The Procrastination Fallacy of Working Better Under Pressure
Do you wait until you are nearly out of time before you start?
Posted August 1, 2015
How often have you heard yourself say that you work better under pressure? Does working better under pressure explain why you frantically rush to catch up? Does that mean that you can only do better when you feel pressured to perform?
When you say that you work better under pressure, this often means that you’ve put something off for as long as you could before rushing to meet a deadline1. If you too often find yourself in this predicament, here are five questions for you:
- Why would you want to feel pressured at the last minute to do something when you have ample time to get things done earlier with less stress?
- Can you prove that you function more productively only when you are in a bind for time?
- If you believe that you work better under pressure, why not intentionally schedule yourself to start late and pressure yourself to perform at the 11th hour anytime you can?
- If you truly believe that you work better under pressure, why not pressure yourself to start performing sooner?
- Does working better under pressure mean that you need to feel time urgent before you start?
What do you think?
Are You Trying Too Hard To Avoid Pressure?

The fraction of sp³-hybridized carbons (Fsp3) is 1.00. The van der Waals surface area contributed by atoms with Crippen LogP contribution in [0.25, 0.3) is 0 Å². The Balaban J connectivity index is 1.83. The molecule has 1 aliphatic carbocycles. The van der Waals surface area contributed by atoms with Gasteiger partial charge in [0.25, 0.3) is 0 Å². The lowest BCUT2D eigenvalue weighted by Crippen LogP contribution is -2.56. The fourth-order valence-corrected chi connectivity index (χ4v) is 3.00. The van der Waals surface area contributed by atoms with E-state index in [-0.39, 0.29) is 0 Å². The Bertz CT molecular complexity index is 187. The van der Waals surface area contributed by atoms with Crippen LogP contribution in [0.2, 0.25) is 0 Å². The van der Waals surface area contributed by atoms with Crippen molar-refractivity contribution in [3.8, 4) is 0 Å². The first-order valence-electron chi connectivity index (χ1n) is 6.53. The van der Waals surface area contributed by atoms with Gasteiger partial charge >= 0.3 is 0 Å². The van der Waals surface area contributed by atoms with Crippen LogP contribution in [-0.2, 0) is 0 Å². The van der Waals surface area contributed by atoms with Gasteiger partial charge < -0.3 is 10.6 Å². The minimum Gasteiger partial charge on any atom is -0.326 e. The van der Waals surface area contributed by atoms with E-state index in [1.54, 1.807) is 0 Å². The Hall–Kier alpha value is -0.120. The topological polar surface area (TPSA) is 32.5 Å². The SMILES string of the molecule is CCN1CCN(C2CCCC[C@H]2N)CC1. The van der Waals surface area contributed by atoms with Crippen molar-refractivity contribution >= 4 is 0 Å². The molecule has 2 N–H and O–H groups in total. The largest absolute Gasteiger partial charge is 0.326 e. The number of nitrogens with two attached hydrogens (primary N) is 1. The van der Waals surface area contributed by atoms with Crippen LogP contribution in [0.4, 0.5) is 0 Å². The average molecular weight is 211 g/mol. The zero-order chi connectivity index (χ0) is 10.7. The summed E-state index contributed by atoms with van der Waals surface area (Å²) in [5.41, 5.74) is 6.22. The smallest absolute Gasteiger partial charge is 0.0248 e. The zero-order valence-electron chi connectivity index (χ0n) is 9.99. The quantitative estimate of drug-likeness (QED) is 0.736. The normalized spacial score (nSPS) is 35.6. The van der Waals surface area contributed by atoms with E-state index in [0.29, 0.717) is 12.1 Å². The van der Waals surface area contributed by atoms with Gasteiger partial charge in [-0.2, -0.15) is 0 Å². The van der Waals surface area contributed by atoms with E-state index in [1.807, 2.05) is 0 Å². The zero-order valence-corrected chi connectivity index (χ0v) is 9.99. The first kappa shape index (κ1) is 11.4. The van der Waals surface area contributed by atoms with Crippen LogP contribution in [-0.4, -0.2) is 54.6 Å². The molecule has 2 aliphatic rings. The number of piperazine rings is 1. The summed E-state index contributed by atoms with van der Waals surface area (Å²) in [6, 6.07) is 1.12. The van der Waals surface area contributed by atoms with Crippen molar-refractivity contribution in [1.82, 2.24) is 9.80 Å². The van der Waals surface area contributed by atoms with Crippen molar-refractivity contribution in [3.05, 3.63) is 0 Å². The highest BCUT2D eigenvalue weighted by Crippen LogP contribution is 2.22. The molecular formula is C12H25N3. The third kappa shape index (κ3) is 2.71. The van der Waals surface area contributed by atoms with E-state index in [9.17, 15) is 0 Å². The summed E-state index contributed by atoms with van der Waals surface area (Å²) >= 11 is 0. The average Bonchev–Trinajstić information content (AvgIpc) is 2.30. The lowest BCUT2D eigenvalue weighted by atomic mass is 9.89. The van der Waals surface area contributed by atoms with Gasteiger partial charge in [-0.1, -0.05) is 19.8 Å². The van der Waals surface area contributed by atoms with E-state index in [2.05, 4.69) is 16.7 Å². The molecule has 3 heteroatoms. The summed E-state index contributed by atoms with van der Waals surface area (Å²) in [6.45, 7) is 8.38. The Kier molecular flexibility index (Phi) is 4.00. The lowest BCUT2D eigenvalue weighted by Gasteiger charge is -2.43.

Avoiding pressure may be a primary reason why you delay. However, there comes a time when you have a lesser of two evils situation. Which is worse: starting at the last minute or not at all?
If you wait until you are nearly out of time, then rush to finish, you are probably procrastinating. Working better under pressure is an excuse. For example, how do you work better when distracted by stress?
You may do worse when you've put yourself in a time bind and you feel distracted by emotional commotion and stress. That’s not working better under pressure. You may frustrate easily and snap at anyone who interrupts you. That’s not working better under pressure. You may go over the same ground, have trouble finding misplaced materials, and leave gaps in your work. That’s not working better under pressure. These are examples of procrastination-related inefficiencies that can lead to more inefficiency and stress.
If you delay, delay, delay, and then rush to finish, you may not like feeling pressure. Yet the accumulated pressures from delaying, combined with last minute pressures, will normally exceed the lesser pressure you avoid when you delay starting. Can you do better?
How Professionals Handle Pressure
Operating effectively under pressured conditions is different than the working better under pressure fiction. For example, you are an accountant. You need to do your company’s end- of-the-quarter report. There is a limited amount of time to do this. You know what to do. You efficiently execute the process. You handle the time constraints quite well. That is because you focused on doing the task.
You are a gymnast. You are going for the gold. For many, this is a time and performance pressured situation. However, you are focused. You are in control. You are energized. You don’t freeze. When you need to perform, you automatically and smoothly do what you practiced. Your top competitor freezes by overthinking the situation.